Literature | Essay Back to the Future in Indonesia, May/June 2015
I begin my diary at the airport in Istanbul at The Greenport, an open plan bar that sells Efes beer and tea amongst various duty-free boutiques and perfume shops. I have to wait two hours for my connecting flight to Jakarta. An employee at the counter of the Turkish Airlines had to complete my boarding card by hand due to a system error. I am not particularly worried about that. This is the general stoic stance that I adopted when I asked myself how someone like myself, who finds an early summer stroll in the Schlesischen Tor area of Berlin unbearably warm, should stand it in the tropics. Don’t worry too much, I thought to myself, let things happen and believe in the good. I order salted nuts and a water. The radio plays an instrumental version of Celine Dion’s “My heart will go on”.
Thirteen hours later I am spontaneously enthusiastic about Jakarta’s heat. The airport staff wear loose-fitting pastel uniforms, and their smiles are actually contagious. I move slowly. It has been dark for some time. The Goethe Institute driver explains that night falls in Indonesia every evening at exactly 6 p.m., 365 days a year. The rainy season has just ended. On the city motorway I’m reminded of Chicago, which may be because of the high-rise buildings and the giant billboards, on one of which I read the words Bratwurst Sausage. If I had ever previously been in another Asian country, I probably would have been thinking of these countries instead of the USA. Probably too many people think too often about the USA. The Goethe Institute car is stuck awhile in a traffic jam of course. So now I am part of the multi-lane avalanche of cars that I know from my image searches. Very young motorbike riders, colorful striped polo shirts, white face mask.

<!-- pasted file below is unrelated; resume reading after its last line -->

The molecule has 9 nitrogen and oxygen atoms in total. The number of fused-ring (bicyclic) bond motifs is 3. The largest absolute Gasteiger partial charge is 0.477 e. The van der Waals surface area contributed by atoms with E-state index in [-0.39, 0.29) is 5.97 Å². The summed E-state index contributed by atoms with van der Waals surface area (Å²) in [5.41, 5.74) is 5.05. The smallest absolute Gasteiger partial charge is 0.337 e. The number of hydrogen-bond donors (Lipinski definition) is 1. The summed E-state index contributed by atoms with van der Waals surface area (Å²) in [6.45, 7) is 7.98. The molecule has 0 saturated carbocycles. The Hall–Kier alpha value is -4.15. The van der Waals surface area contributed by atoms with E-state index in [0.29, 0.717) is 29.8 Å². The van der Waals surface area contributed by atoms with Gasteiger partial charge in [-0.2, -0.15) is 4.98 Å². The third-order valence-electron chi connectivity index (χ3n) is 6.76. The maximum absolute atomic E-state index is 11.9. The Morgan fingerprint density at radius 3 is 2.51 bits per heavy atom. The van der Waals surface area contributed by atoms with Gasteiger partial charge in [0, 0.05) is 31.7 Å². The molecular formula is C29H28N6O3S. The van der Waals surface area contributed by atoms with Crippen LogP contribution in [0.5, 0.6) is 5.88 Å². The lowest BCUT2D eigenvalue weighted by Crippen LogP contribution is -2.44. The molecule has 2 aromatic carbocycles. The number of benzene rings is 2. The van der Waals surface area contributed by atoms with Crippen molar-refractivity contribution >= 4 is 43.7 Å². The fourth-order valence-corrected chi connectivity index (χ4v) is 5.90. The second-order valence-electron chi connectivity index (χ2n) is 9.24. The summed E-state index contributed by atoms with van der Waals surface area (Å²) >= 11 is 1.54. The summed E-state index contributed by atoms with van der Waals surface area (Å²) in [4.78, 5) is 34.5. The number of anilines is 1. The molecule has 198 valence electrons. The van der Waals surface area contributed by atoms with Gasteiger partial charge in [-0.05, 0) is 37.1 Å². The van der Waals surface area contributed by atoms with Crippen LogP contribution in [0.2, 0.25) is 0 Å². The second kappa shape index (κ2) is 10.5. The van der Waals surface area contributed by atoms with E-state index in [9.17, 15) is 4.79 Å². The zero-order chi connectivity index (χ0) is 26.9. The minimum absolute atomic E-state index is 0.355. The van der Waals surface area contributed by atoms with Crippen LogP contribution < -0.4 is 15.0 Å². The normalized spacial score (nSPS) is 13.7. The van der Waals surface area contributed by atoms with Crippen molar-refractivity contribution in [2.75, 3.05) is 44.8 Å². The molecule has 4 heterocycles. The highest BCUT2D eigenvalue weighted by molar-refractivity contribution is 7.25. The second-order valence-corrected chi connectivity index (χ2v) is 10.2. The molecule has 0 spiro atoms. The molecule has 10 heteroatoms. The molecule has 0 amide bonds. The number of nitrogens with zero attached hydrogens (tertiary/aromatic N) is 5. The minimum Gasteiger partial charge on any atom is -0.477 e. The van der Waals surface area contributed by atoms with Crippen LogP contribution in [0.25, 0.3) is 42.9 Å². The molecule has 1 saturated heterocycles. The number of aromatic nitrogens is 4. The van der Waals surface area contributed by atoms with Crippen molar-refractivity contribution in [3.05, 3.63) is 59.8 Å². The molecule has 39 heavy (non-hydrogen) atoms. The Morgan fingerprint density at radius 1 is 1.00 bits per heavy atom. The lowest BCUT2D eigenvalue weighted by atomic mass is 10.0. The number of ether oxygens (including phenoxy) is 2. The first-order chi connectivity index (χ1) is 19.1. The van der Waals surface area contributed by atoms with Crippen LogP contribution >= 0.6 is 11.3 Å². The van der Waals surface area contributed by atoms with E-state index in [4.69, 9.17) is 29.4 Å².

The idea is that the same things interest me now in Jakarta that would interest me in a European or US American metropolis. On the phone to the head of the Goethe Institute I somewhat inelegantly named the catchwords fashion, art students and electronic music. I confess that I’m now interested in the passions of people younger than I am. At my age most people retreat into partnerships and families because they promise more stability than the eclectic communities of the twenties. With this in mind, the Goethe Institute has flown me to a better country – it’s said that half of all Indonesians are younger than 30.
On Saturday night I was taken clubbing. My local guides – two young women from Jakarta – tell me that something is missing in the nightlife of their city ever since the legendary nightspot The Stadium was closed. A year ago a policeman died from an overdose at the 24-hour club they tell me, which sounds like a rather moderate punch line to me. We go to the Colosseum in Chinatown. It has an immense light show, with visuals on giant screens and rhythmically illuminating cords hanging down from the high ceiling. The music does not build up and intensify, it just remains at a crescendo the whole time, strident, a bit hysterical, and in the late hours painted dancers perform. A club like a Disney amusement park ride. I walk around with an expensive Bintang beer in my hand and have a good time. People lean on bar tables equipped with drink buckets and shishas as soon as one pays for them. Many look at their phones. Group photos with flash, table service, vodka energy in the Far East. My guides tell me that it is typical of Jakarta that people don’t dance much.